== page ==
How To Be A Human Being In Real Life

On September 2nd 2016

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We co-hosted aTumblr IRL in LA earlier this week. Our co-founder Tyler was there to take it all in. 

Standing in the lobby of the Village Studios, it’s easy to feel out of place. The wall is a map of semi-modern American music history, starting back with Steely Dan, Dylan, and Fleetwood Mac and stretching, effortlessly it seems, forward to Dr. Dre, Usher, John Mayer, and Taylor Swift. The studios here, which I later learn take up much of the three floors of the converted Masonic temple, have witnessed the making of music history on so many occasions that it starts to seem like the place carries a sense of destiny with it. Like it was meant for this. Maybe I'm caught up in the momentary giddiness that comes with genuinely losing your shit over this sort of thing. Maybe the previous proprietor the Maharishi left a charm behind. It's hard to say. What's easy to say, though, is that from a musical perspective, I'm easily the least important person to be here in quite some time.

For those of you who are either over the age of 35 or don't spend too much time on the Internet, Tumblr IRL (In Real Life) shows were created with the intention of immersing fans in the world of their favorite artists. Like all great things, they're plotted and planned within an inch of their lives and leave attendees aglow for weeks afterwards if all goes well (it always does). They've had quite a lineup in the past, with artists like Courtney Barnett, Flying Lotus, and Travi$ Scott all agreeing to be conjured and imagined by a changing group of artists and event maestros who would make your head spin. Producing one of these things is not for the faint of heart from either a logistical or a creative perspective, and no one seems to rest until the over-the-topness of the whole thing has been shaped in a way that feels comfortable and natural for the average attendee (i.e. me).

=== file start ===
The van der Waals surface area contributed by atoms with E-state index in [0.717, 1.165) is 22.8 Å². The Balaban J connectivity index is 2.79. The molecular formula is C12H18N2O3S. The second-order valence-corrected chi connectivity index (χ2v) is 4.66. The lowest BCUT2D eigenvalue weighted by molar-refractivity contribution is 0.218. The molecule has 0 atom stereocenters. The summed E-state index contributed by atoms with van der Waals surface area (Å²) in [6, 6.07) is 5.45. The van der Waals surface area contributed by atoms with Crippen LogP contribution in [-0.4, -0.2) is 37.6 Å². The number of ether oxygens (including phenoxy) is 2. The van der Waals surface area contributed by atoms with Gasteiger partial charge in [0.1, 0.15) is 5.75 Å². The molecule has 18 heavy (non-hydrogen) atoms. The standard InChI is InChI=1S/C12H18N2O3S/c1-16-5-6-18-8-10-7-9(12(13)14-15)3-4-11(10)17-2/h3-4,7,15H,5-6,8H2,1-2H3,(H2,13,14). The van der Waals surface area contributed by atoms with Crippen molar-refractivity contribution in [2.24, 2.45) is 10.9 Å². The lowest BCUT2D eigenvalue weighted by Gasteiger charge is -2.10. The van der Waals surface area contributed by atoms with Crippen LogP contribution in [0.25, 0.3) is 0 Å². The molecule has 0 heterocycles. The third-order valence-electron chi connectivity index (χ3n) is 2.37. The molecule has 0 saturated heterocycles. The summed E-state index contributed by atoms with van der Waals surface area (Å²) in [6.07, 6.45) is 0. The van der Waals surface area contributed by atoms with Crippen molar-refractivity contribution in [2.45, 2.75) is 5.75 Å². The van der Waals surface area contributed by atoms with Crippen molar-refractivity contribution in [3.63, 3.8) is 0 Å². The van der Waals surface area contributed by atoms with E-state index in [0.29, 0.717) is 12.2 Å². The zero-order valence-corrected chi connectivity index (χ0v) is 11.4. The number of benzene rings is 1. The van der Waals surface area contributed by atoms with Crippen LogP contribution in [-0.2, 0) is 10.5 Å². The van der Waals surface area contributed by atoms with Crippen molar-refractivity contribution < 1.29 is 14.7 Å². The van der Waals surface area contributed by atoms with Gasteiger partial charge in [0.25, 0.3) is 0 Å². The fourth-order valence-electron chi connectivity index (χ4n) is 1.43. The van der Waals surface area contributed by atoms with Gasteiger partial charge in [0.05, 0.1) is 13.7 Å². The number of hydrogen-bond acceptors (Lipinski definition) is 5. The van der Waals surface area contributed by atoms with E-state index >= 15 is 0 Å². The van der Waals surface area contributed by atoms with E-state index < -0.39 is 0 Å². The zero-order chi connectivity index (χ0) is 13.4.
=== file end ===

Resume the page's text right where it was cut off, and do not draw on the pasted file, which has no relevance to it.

Take this one for example. How To Be A Human Being is comprised of 10 songs each exploring the deeper questions of life through the lenses of different characters and personalities the band either created or encountered over the last couple of years. Naturally then, each of those characters were, with the help of Whoopi (the lead art guy for this one), brought to literal life via a small gaggle of LA actors who are at the event in full feathers. The girl whom Dave says loves to get blazed and while eating mayonnaise on the couch is playing N64 on a vintage couch and wearing something Stephanie Tanner would wear to class. The kid from the album cover is riding a big wheel around the room amidst the pre-concert bustle. The lady in pink is using her walker to go back and forth from her palm reading duties to refill her drink. Etc etc. The Space Invader kiosk is also in full swing with a mixture of genuine interest and photo-posing and you can't help but smile. This might be the most popular way in human history to be seen playing the game, and the whole environment is delivering several metric tons of unironic, throwback fun for all in attendance. In other words, this thing fucking rules.

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The crowd itself is what you would imagine for one of the biggest shows happening in the city tonight. Mostly mid to late twenties kids who are all dressed to the regional nines: designer tank tops, backwards hats, jean shorts, circle glasses, side-shaved heads, and the kind of bright eyed malaise that comes not just with West Coast Big City Life but the cultivated appreciation of it. The LA scene, in all of its washed out glory, seems to be the first thing these folks have ever genuinely loved for who and what it is. The bar is slammed and showing no signs of slowing. The complementary strawberry pop tarts are gone 15 minutes in and I’m pissed about it. A group nearby is talking about new ways to use Shazam while another is basking in the glories of recreational pharmaceuticals use. The room is alive, in almost every imaginable way.